Mother Jones was born in 1837 in Cork. The exact date of her birth is unknown. She moved to Canada as a teenager and then on to America where she began working as a teacher.
Jones got married and started a family. She also opened a dressmaking shop which she ran after giving up her job as a teacher. Two terrible events then changed her life forever. First, her husband and four children (all under the age of five) died from yellow fever during the epidemic in Tennessee in 1867. Jones moved to Chicago to try and rebuild her life and opened a new dressmaking shop. Unfortunately, that burnt down in the Great Chicago Fire on 1871, leaving her without a home and source of income.
Jones turned her attention to campaigning for workers, who were being downtrodden and exploited by their employers. She was a key organiser in the United Mine Workers, leading several marches and picketing campaigns. She also urged the strikers not to return to work when they faced intimidation from strike-breakers hired by their employers. Fundamental to her beliefs was that working men should be able to earn enough money from a hard day’s work to provide for their families, so that the women were able to look after the house and the children.
During the height of these labour movements, Jones was described as “the most dangerous woman in America” for her ability to disrupt large scale businesses in the name of worker’s rights.
At a court hearing against Jones, for ignoring an injunction banning meetings by striking miners, the prosecution lawyer Reese Blizzard said: ‘There sits the most dangerous woman in America. She comes into a state where peace and prosperity reign, crooks her finger and twenty thousand contented men lay down their tools and walk out.’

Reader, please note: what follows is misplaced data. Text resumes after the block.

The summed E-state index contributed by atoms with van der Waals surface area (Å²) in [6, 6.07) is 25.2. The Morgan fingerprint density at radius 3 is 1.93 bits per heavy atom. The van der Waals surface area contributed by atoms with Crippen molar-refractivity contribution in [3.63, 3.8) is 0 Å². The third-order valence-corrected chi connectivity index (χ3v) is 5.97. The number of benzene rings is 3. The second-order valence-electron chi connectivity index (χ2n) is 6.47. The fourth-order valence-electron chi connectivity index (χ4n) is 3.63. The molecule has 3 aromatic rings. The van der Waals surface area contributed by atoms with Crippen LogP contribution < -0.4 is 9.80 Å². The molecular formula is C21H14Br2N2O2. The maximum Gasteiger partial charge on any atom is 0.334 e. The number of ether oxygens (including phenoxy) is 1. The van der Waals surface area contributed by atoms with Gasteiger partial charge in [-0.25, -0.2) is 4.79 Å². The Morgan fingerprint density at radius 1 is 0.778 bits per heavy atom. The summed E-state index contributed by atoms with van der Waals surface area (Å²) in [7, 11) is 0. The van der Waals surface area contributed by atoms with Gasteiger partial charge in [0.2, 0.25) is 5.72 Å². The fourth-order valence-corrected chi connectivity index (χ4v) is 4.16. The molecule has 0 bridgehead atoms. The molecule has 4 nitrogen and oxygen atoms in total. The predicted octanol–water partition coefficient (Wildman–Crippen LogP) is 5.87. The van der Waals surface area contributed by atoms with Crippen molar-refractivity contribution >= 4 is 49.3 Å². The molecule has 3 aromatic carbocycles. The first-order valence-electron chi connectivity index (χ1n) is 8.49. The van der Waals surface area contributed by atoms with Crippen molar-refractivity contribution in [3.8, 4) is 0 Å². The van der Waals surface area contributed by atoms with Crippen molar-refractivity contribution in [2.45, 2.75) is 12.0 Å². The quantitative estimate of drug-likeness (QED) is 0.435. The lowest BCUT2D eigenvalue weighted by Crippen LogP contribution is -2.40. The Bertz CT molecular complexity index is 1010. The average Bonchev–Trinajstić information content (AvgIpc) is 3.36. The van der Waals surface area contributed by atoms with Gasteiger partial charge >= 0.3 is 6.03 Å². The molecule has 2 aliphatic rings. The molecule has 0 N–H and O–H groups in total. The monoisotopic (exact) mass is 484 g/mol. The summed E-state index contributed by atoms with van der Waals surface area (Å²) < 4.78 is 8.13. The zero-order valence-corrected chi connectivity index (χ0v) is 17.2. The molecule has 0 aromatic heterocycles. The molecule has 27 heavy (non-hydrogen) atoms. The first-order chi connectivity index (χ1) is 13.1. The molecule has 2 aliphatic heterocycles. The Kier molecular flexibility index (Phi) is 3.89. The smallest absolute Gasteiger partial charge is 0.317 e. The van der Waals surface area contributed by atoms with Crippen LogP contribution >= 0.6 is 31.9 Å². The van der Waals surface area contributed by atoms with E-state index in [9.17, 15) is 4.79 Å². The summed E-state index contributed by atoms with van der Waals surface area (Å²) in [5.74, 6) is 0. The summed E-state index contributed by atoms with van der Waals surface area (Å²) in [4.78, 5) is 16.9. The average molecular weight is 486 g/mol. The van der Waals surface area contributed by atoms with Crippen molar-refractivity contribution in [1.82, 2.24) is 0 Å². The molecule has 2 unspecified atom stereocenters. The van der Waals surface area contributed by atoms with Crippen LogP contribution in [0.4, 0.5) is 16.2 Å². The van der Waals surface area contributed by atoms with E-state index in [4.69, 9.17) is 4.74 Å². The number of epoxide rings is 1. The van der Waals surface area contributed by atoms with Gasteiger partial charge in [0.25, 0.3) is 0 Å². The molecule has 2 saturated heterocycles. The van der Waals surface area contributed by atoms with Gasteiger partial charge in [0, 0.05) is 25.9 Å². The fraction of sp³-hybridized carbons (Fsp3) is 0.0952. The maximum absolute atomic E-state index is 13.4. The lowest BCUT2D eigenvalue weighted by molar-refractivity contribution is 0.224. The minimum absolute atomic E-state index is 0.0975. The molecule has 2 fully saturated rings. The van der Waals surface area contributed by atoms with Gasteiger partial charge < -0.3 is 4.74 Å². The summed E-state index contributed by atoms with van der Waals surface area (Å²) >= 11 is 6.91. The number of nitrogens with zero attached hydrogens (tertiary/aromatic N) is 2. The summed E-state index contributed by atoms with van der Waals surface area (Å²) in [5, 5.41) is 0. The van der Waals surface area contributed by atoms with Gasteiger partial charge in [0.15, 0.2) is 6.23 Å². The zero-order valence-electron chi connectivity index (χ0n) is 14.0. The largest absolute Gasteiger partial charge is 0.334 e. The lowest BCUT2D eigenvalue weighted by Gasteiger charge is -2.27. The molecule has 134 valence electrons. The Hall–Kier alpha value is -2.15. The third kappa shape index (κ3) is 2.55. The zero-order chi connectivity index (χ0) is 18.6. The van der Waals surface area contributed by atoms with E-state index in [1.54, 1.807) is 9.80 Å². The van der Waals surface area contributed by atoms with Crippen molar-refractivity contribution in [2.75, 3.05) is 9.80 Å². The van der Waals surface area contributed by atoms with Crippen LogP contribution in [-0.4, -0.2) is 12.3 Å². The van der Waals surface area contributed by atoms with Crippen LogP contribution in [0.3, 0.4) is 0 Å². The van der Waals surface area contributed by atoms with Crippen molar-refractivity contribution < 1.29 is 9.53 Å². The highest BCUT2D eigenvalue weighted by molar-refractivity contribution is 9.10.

Jones had little interest in entering into the world of politics. She felt a woman’s place was in the home, and blamed increasing levels of juvenile delinquency on the rise of women going out to work. However, she knew that despite not being directly involved in politics, she could make a difference. She was once quoted as saying: “You don’t need the vote to raise hell!” She did encourage the wives of workers to play their part though, by picketing and acting as both motivator and support to their husbands in the struggles.
She began to become known as ‘Mother Jones’, because of her maternal instincts to protect, and she also always referred to the miners and factory workers as ‘her boys’.
In 1903, Jones organised the ‘Children’s Crusade’, the movement she is probably best remembered for. She wanted to bring an end to child labour, and organised a march of thousands of child workers from Philadelphia to the hometown of President Roosevelt in New York. The children marched with banners that read ‘We want to go to school and not the mines’. Jones led the march of nearly 100 miles, despite being in her sixties at the time.
Jones continued to campaign for the rights of children and workers and was even sentenced to time in prison for her actions. She eventually gained enough notoriety that she was met by oil magnate John D. Rockefeller Jr. After their discussion, Rockefeller agreed to investigate the conditions of the mines, and put in place some long term reforms to his own company’s policy.
Jones organised and campaigned right up until her death in 1930, aged 93. She left a legacy that has not been forgotten. The 1970s magazine Mother Jones was named in her honour.